By Jerry Okungu
September 22, 2011
Now it would seem like passing and promulgating Kenya’s new constitution last year was the easier part. Its implementation has produced a raft of unpalatable power losses to the Executive. In many occasions, constitutional officers charged with its implementation have had to either lock horns with the Executive or resort to judicial litigation to stop the Executive from arbitrary appointments like we have seen in the past.
It all started with the President nominating a High Court Judge for the Chief Justice, a practicing lawyer for the Director of Prosecutions and a Professor of Law for the Attorney General. After a bitter power struggle between PNU and ODM, the controversial appointments found their way on the floor of the National Assembly as well as in the Constitutional Court both at the same time. In the final analysis, the President conceded that those appointments were unconstitutional and degazetted them.
Since that show down, three top institutions have lost their Chief Executives that were sued for being in office illegally. And it would appear like the litigants are not done with yet. Now they are eying the Director General of Kenya’s Vision 2030 who it is alleged was irregularly hired since he did not even apply for the job.
A part from the trial of Ocampo Six whose pre-trial hearings are ongoing at the ICC in The Hague, the most talked about political upheavals were the two Cabinet proposals three weeks ago that Parliament should amend the one year constitution to scrap the 30% gender rule. If passed, it would have denied women the 70+ seats that the new constitution had guaranteed them- the very incentive why they overwhelmingly voted for the same constitution.
This controversy did not have to wait for a vote in Parliament as several Civil Society groups had already sued the Cabinet in the Supreme Court because most Kenyans were not sure current MPs would reject the proposal since it was in their favour.
With public debate raging against this callous Cabinet proposal, it would appear like the Executive read the sign on the wall and backtracked. Now it is ready to allocate all the 80 new constituencies to women very much in line with what has been happening in Rwanda and Uganda for some time now. If this materializes, it will go a long way to streamline parliamentary systems within the East African Community. Hopefully, Tanzania and Burundi will follow suit if they haven’t started on the road to affirmative action.
The other hot potato in Kenyan politics has been another controversial Cabinet proposal to amend the same constitution to change the election date from August to December 2012. This proposal has seen the Constitution Implementation Commission lock horns with the Cabinet and even threatened to take the matter to the Supreme Court.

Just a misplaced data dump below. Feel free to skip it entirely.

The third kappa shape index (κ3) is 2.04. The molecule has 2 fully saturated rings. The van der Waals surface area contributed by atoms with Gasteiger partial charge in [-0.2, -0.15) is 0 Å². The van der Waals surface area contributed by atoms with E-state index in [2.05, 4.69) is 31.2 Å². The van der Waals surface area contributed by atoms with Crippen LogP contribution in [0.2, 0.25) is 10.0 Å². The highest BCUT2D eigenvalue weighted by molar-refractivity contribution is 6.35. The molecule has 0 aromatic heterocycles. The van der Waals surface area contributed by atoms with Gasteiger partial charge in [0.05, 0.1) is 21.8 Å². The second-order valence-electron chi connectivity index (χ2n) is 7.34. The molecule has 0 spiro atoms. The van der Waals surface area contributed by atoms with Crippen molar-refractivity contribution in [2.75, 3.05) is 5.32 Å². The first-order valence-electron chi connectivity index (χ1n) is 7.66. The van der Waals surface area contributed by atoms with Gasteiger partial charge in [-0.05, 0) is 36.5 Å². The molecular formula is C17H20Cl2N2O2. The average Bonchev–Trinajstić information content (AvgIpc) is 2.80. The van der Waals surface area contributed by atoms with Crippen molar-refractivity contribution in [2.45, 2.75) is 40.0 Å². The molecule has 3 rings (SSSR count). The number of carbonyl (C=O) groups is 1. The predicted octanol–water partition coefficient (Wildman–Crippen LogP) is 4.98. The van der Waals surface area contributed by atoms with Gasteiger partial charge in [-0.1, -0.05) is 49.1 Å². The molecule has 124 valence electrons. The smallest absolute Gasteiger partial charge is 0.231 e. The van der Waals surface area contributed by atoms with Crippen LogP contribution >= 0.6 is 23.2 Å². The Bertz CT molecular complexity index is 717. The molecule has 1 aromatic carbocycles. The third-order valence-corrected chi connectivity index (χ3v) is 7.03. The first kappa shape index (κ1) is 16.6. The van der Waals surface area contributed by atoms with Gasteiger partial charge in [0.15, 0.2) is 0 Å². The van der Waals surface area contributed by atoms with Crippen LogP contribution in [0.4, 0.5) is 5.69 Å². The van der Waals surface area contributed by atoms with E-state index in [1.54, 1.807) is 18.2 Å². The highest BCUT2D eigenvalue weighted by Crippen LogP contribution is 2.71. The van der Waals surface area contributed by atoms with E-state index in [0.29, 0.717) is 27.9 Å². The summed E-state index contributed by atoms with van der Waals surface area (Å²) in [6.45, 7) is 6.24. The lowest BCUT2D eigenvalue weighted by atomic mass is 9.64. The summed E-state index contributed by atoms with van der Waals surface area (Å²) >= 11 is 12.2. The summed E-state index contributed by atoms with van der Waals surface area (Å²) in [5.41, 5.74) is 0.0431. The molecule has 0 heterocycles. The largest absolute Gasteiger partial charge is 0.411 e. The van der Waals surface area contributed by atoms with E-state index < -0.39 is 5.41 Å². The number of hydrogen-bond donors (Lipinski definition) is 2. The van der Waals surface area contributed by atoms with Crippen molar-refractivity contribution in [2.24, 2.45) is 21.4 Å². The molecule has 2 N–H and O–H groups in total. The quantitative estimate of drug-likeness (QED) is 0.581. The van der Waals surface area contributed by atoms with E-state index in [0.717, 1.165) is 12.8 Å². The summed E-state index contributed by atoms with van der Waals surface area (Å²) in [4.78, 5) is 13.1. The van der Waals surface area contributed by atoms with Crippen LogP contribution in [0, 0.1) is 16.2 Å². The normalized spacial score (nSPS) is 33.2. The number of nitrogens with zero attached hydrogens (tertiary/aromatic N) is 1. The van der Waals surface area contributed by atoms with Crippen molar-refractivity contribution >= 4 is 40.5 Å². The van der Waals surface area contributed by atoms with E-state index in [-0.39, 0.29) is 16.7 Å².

And with public opinion very much against Cabinet proposal, it is a gone conclusion that the newly appointed Supreme Court judges will want to prove to Kenyans their independence by protecting the public’s interest. With backing from back benchers, it will be a miracle if the Minister for Justice fails to read this public mood and tables this controversial bill in Parliament.
The reason why Kenyans would be weary about amending a constitution this early is because their memory is still very fresh when they remember how the 1961 Lancaster Constitution was mutilated in the first two years of Independence. It was those same arbitrary amendments at the behest of the Executive that eventually turned Kenya into a one- party state with dire consequences for the rule of law and democracy.
Within one year after Independence, Kenya became a Republic over night without any public referendum. All of a sudden, we had an Executive Imperial President instead of the Prime Minister accountable to Parliament. In that period, we saw the Senate and Regional Assemblies abolished without a referendum. Shortly after that, the only opposition party KADU dissolved itself and joined KANU. When the opposition died, President Kenyatta set the stage for the first autocratic rule where his word became law.
Three years down the line his Vice President resigned from KANU and formed another opposition part- Kenya People’s Union. However, with the vast state security organs in the hands of the Executive, the opposition was frustrated until it was finally banned in 1969
With no further challenge on the political scene, Kenyatta ruled Kenya for 15 years without facing any elections. He was always elected unopposed.
When the founding father passed on in 1978, Daniel Arap Moi his Vice President of 12 years promised Kenyans that he would follow in Kenyatta’s footsteps. True to his word, Moi perfected the art of dictatorship. He officially made Kenya a de jure one party state in the early 1980s and thereafter ruled the country with an iron fist. KANU became the father and mother of every Kenyan. KANU was the government and the government was KANU. For this reason, KANU District chairmen such as Okiki Amayo of Karachuonyo, Kariuki Chotara of Naivasha, Kihika Kimani of Nakuru and Nassir of Mombasa became kings unto themselves. They terrorized Kenyans in the name the President.
These are the memories that make Kenyans weary of early constitutional amendments even before we implement the damn thing!